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An interior view of the Earth Poetica sculpture.
Photograph: By Jason R.Davis /

A stunning globe made of plastic waste is coming to NYC

It's made of plastic bags, bottles and cups turned into a stained glass-like material.

Rossilynne Skena Culgan
Written by
Rossilynne Skena Culgan

In artist Beverly Barkat hands, discarded plastic bags, bottles and cups transformed into stained glass-like pieces that she fused together to create a giant globe. Her stunning yet jarring artwork will be on view in Lower Manhattan starting in early June. 

To create "Earth Poetica," Barkat worked with conservationists across the world who sent her locally sourced plastic waste. She used those to create 180 colorful panels portraying regions of the Earth whose continents and oceans are suffocating under growing masses of plastic waste. The sculpture be on view for free in the lobby of 3 World Trade Center in Lower Manhattan starting on Monday, June 5, which is World Environment Day, and running through November.

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The project began when Barkat saw images in a documentary film of children picking through trash along the seashore. With those jarring images in her mind, Barkat began collecting plastic waste and enlisting help from environmentalists across the world. As nearly 55 tons of plastic waste overtook her studio, she sorted the items by color, form, hardness, strength and transparency. Then, using a soy resin, she figured out a way to transmute the plastics into pieces that look like stained glass. 

A close up view of the colors in Earth Poetica.
Photograph: By Amit Elkayam

As pieces echoed the colors and landscapes of oceans, mountains and forests, Barkat began assembling a base for the sculpture. She used a steel structure to imitate latitude and longitude lines, then added bamboo scaffolding.

Visitors can see light stream through the 13-foot sculpture and can also peek inside a portal to see what it’s really made of—trash, such as bags, bottles, cups and yogurt containers. At first glance, the sculpture looks like a beautiful rendering of the globe until closer inspection reveals how humans have turned the pristine natural landscape into a dumping ground.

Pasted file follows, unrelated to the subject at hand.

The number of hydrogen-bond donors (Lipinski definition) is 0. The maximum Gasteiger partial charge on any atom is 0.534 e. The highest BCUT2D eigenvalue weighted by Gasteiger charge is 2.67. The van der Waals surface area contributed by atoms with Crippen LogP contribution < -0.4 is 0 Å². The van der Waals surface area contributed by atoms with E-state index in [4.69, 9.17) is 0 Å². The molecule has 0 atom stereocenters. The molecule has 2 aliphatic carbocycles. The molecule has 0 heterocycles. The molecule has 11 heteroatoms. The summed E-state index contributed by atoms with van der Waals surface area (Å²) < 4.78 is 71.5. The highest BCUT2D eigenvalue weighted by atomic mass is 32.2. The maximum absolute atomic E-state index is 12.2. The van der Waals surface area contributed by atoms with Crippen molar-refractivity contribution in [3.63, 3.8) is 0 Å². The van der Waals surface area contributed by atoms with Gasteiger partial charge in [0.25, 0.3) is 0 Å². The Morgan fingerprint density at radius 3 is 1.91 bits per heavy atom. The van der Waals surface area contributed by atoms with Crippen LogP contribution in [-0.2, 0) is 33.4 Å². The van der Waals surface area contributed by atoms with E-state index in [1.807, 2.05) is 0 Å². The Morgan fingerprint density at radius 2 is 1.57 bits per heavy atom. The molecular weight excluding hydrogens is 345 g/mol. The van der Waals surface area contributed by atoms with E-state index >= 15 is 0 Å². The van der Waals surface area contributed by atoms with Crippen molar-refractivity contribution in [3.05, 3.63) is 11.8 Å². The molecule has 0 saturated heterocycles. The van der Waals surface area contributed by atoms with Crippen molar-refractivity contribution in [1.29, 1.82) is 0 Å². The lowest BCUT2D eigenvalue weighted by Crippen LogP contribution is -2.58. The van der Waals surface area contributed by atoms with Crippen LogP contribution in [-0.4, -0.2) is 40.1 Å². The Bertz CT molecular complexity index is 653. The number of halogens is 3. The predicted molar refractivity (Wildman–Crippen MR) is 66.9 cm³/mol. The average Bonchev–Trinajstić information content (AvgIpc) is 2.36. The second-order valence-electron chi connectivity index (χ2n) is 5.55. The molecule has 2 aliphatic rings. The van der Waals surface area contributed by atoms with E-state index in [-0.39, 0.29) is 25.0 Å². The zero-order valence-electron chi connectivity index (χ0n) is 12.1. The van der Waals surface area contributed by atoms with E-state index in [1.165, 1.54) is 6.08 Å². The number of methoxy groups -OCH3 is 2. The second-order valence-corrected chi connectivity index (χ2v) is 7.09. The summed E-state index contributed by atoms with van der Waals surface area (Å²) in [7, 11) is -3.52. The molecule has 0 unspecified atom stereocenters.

Beverly Barkat's "Earth Poetica" Public Art Installation At 3 World Trade Center, New York, NY
Photograph: By Eugene Gologursky

“We are confronted today by a plastic pandemic of such magnitude that our very survival is at stake,” Barkat wrote on her website. “Our fragile relationship with nature has reached a tipping point, necessitating action.”

Beverly Barkat’s "Earth Poetica", made from tons of plastic waste collected worldwide, opens as a free public art installation at 3 World Trade Center on June 05, 2023 in New York City. (Photo by Eugene Gologursky/Getty Images)
Photograph: By Eugene Gologursky

The piece is traveling to New York City from Barkat's home country of Israel where the sculpture was previously on view at an aquarium in Jerusalem. The NYC presentation coincides with the 50th anniversary of the United Nation’s World Environment Day.

Artist Beverly Barkat at work.
Photograph: By Oren Ben Hakoon

"It is exciting that the World Trade Center—itself a symbol of astonishing renewal—is the exhibition space for Earth Poetica, which likewise signals a message of hope and renewal," Barkat said in a press release.

“Earth Poetica” will join several other public artworks on view in Lower Manhattan, including pieces by Jenny Holzer, James Rosenquist, Kozo Nishino, Tara Donovan and Frank Stella. 

Bags of plastic waste.
Photograph: Courtesy of Earth Poetica

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